Shaping the direction of innovation is a key element of ‘differential technological development’, a strategy where risky or harmful technologies are delayed compared with risk-reducing or otherwise beneficial technologies. For example, higher carbon taxes lead to “lower levels of innovation in high-emissions technologies and higher levels of innovation in green technologies” (Differential technology development: A responsible innovation principle for navigating technology risks)
Ezra Klein talks about “alignment risk”, “the danger that what we want the systems to do and what they will actually do could diverge, and perhaps do so violently. Curbing alignment risk requires curbing the systems themselves, not just the ways we permit people to use them”.
Branches of law that apply to AI systems are numerous; they include intellectual property law, privacy law, internet law, product liability law, etc. Recently, officials from several U.S. government departments agencies, including the Federal Trade Commission and the Department of Justice released an announcement reiterating that “Existing legal authorities apply to the use of automated systems and innovative new technologies.”
In March 2023, CEO Sam Altman emphasized in an interview that “Regulation will be critical and will take time to figure out” and tweeted “we definitely more regulation on AI”
Or other mechanisms such as model cards, datasheets, or reward reports.
Such requirements are already in place in China and being put in place in the EU.
This includes the following: “When Meta released its large language model BlenderBot 3 in August 2022, it immediately faced problems of making inappropriate and untrue statements. Meta’s Galactica was only up for three days in November 2022 before it was withdrawn after it was shown confidently ‘hallucinating’ (making up) academic papers that didn’t exist. Most recently, in February 2023, Meta irresponsibly released the full weights of its latest language model, LLaMA. As many experts predicted would happen, it proliferated to 4chan, where it will be used to mass-produce disinformation and hate.”
An independent Commission found that “the causes of the accident had been foreseeable, and that the plant operator had failed to meet basic safety requirements such as risk assessment [or] preparing for containing collateral damage“. The Prime Minister of Japan at the time said the disaster “laid bare a host of an even bigger man-made vulnerabilities in Japan's nuclear industry and regulation, from inadequate safety guidelines to crisis management, all of which he said need to be overhauled.“ Another example is the low passenger numbers following the 2003 Concorde crash, a key reason why the airliner was retired. And this, despite the otherwise perfect record of the Concorde, with 0 deaths in the more than 20 years that preceded the crash.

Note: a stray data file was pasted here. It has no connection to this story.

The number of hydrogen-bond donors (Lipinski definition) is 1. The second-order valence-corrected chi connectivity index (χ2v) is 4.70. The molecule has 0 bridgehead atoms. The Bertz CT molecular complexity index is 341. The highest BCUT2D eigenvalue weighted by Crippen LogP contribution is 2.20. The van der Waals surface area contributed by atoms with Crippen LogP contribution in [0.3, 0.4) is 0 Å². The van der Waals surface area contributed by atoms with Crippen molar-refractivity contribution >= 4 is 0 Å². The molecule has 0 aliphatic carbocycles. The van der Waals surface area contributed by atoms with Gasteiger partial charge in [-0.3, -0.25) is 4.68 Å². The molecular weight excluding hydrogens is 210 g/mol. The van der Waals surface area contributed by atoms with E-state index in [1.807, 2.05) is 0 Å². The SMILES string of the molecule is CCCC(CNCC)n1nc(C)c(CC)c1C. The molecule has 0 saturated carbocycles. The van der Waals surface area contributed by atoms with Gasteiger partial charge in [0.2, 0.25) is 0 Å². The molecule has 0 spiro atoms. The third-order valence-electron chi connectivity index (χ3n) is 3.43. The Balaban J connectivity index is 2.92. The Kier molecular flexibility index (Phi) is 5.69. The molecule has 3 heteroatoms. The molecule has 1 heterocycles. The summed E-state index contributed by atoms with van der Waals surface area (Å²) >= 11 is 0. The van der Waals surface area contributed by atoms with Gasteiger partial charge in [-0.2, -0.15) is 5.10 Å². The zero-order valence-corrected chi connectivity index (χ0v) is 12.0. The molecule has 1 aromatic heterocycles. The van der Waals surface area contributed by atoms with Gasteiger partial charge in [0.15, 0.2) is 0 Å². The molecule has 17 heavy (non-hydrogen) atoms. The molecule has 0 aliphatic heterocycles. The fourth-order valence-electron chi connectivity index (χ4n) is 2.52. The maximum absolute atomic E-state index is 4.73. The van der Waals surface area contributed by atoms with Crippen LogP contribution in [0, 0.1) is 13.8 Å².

This is why it’s extremely important to have a very precise definition that only targets the riskiest models.
“Training complex AI systems is not easy. OpenAI is ahead of its US competitors (including Google and Meta), and developers in China and other countries also lag behind. It’s unlikely that “rogue groups” or governments will surpass GPT-4’s capabilities in the foreseeable future. Most AI talent, knowledge, and computing infrastructure is concentrated in a handful of top [US] labs,” says AI researcher Rodolfo Ocampo.
“US and US-allied sanctions on advanced semiconductors, in particular the next generation of Nvidia hardware needed to train the largest AI systems, mean China is not likely in a position to race ahead of DeepMind or OpenAI,” says AI investor Ian Ogarth.
According to Conor Leahy, CEO of AI lab Conjecture, Chinese tech giants are irrelevant and probably won't catch up with US Big Tech Companies and large AI labs.
See, among others, the Emerging Technology Observatory’s Country Activity Tracker, the Stanford Institute for Human-Centered AI’s Global AI Vibrancy Tool, and ASPI’s Critical Technology Tracker. Keep in mind, however, that indexes are very imprecise tools for making such complex assessments (pp. 26-27). They also bring to light the zero-sum aspect of international tech interdependence, not its positive-sum aspects.
According to Paul Scharre, director of studies at the Center for a New American Security, “China produces the most top AI scientists in the world. More researchers publishing in top AI conferences come from China than any other country. But they don’t stay in China. Over half of China’s best undergraduates studying AI come to the U.S. for graduate school. And they stay. Over 90 percent of Chinese undergraduates who move to the U.S. for their PhD stay in the U.S. after graduation. The biggest beneficiary of Chinese talent isn’t China—it’s the United States.”